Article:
Second, Freeman Coal argues that the record does not contain substantial evidence to support the ALJ's decision to award benefits on Mr. Cooper's living miner claim.1 In awarding benefits, the ALJ credited Mr. Cooper with fifteen years of coal mine employment and found that under § 718.204(c) (1) Mr. Cooper had established that he was totally disabled. The ALJ then found the existence of pneumoconiosis under 20 C.F.R. § 718.202(a) (4), and that the pneumoconiosis presumptively arose from coal mine employment. See 20 C.F.R. § 718.203(b). The BRB affirmed the ALJ's findings.
Freeman Coal challenges only the ALJ's finding that Mr. Cooper suffered from pneumoconiosis. See 20 C.F.R. § 718.202(a) (4).2 According to § 718.202(a) (1), a chest x-ray may form a basis for a finding of pneumoconiosis. Nevertheless, it is clear that the chest x-rays taken of Mr. Cooper were negative for the existence of pneumoconiosis. Under § 718.202(a) (4), the existence of pneumoconiosis may still be established by submitting the opinion of a physician.3 That section provides:
[a] determination of the existence of pneumoconiosis may also be made if a physician, exercising sound medical judgment, notwithstanding a negative x-ray, finds that the miner suffers or suffered from pneumoconiosis as defined in § 718.201. Any such finding shall be based on objective medical evidence such as blood-gas studies, electrocardiograms, pulmonary function studies, physical performance tests, physical examination, and medical and work histories. Such a finding shall be supported by a reasoned medical opinion.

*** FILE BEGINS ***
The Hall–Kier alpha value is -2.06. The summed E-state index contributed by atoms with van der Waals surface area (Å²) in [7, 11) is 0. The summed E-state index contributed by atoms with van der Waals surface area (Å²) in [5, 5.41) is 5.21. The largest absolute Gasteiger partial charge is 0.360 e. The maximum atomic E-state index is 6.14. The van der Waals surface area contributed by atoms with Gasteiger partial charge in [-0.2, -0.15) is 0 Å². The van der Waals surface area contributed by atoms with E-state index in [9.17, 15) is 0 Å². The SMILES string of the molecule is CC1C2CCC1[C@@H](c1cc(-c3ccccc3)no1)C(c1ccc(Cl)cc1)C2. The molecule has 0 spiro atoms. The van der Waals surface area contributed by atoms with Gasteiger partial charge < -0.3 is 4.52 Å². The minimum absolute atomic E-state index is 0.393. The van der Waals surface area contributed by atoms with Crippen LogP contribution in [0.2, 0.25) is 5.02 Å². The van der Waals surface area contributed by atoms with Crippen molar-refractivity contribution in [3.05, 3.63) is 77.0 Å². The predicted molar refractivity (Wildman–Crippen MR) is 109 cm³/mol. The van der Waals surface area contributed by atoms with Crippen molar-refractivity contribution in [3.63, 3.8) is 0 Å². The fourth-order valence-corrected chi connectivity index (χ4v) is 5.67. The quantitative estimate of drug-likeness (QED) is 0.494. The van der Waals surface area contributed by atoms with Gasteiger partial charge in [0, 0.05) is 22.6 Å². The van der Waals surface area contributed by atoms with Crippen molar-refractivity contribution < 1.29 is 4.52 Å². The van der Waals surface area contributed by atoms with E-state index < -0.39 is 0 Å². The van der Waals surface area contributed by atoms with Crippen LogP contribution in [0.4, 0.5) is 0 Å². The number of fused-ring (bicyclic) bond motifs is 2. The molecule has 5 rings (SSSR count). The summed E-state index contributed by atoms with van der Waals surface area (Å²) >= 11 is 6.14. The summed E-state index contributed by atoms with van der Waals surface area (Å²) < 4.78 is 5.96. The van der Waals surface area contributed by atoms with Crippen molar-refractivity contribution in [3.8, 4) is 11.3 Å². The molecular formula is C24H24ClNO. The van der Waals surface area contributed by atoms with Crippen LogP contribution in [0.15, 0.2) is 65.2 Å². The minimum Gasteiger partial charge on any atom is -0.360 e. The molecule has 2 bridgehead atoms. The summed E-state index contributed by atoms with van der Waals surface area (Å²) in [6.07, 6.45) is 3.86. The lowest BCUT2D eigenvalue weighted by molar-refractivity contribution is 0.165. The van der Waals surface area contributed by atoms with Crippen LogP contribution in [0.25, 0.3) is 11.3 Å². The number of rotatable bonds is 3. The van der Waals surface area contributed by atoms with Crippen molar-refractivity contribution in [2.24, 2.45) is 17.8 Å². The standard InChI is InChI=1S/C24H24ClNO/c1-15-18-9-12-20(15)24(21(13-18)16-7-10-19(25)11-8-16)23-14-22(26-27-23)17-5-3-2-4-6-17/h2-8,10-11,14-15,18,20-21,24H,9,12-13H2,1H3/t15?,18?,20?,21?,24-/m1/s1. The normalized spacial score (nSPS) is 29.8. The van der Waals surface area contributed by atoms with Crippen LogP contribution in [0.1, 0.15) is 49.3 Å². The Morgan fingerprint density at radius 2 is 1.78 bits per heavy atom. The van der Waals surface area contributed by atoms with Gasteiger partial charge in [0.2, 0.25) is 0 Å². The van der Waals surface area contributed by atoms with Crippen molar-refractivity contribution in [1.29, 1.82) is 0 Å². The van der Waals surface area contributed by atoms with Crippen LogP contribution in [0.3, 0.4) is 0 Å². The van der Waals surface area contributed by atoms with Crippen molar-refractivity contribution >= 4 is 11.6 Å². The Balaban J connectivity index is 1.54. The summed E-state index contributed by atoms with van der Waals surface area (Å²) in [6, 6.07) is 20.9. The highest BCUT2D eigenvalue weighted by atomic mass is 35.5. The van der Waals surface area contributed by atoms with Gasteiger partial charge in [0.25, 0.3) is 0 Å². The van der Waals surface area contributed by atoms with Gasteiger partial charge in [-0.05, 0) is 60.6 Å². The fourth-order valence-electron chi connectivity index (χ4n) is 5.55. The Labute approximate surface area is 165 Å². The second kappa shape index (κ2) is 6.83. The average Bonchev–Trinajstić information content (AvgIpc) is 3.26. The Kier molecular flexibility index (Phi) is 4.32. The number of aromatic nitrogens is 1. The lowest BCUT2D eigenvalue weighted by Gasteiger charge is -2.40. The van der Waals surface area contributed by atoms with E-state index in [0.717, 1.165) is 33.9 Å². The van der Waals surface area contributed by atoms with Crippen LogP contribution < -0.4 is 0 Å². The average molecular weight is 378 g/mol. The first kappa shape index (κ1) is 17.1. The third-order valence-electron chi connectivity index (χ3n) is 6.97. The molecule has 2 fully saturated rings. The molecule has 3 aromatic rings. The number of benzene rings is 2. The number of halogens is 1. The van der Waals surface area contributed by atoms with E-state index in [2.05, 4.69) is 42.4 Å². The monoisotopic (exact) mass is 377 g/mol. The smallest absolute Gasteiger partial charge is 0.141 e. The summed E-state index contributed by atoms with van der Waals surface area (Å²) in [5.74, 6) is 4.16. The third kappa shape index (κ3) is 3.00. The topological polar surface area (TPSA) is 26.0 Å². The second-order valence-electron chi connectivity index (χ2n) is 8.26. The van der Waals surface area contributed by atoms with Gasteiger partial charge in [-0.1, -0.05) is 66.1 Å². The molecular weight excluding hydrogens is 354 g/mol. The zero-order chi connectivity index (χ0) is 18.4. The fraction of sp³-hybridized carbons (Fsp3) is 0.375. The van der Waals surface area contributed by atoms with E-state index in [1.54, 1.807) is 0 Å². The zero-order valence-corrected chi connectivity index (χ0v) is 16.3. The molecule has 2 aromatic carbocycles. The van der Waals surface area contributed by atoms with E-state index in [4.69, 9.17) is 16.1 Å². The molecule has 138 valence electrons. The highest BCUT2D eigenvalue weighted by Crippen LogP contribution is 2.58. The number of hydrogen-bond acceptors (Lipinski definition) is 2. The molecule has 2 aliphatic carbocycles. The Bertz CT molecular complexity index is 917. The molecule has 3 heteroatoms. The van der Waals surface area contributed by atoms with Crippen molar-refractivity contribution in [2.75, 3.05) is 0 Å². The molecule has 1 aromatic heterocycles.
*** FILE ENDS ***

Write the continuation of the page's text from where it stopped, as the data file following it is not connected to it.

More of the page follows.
20 C.F.R. § 718.202(a) (4).
Freeman Coal argues that the record contains no evidence that Mr. Cooper suffered from pneumoconiosis. The Director of the Office of Workers' Compensation Programs, of the DOL ("the Director"), and Mrs. Cooper respond that the record evidence meets the test set forth in this section. To determine if the record contains substantial evidence to support the award, we shall review the medical records and testimony concerning Mr. Cooper's lung ailments.
The ALJ relied on three medical reports in the record to support a finding that Mr. Cooper suffered from "legal pneumoconiosis." Dr. Vest, one of Mr. Cooper's treating physicians, concluded that there was some evidence that Mr. Cooper had occupational bronchitis causally related to his coal mine employment. Dr. Vest had conducted a physical examination of Mr. Cooper, and obtained pulmonary function studies, arterial blood gas studies, and other radiographic studies. Freeman Coal argues that Dr. Vest's opinion does not help Mr. Cooper's cause because it is not supported by objective medical evidence and because Dr. Vest stated that it was impossible to determine whether Mr. Cooper's coal mine employment contributed to his death from oat cell cancer of the lung. Dr. Vest's finding that Mr. Cooper had some evidence of occupational bronchitis falls within the definition of "legal pneumoconiosis." Moreover, in forming that opinion, Dr. Vest relied on medical records from Mr. Cooper's September 1984 hospitalization, which included pulmonary function and blood gas studies. Dr. Vest's opinion was clearly supported by objective medical evidence.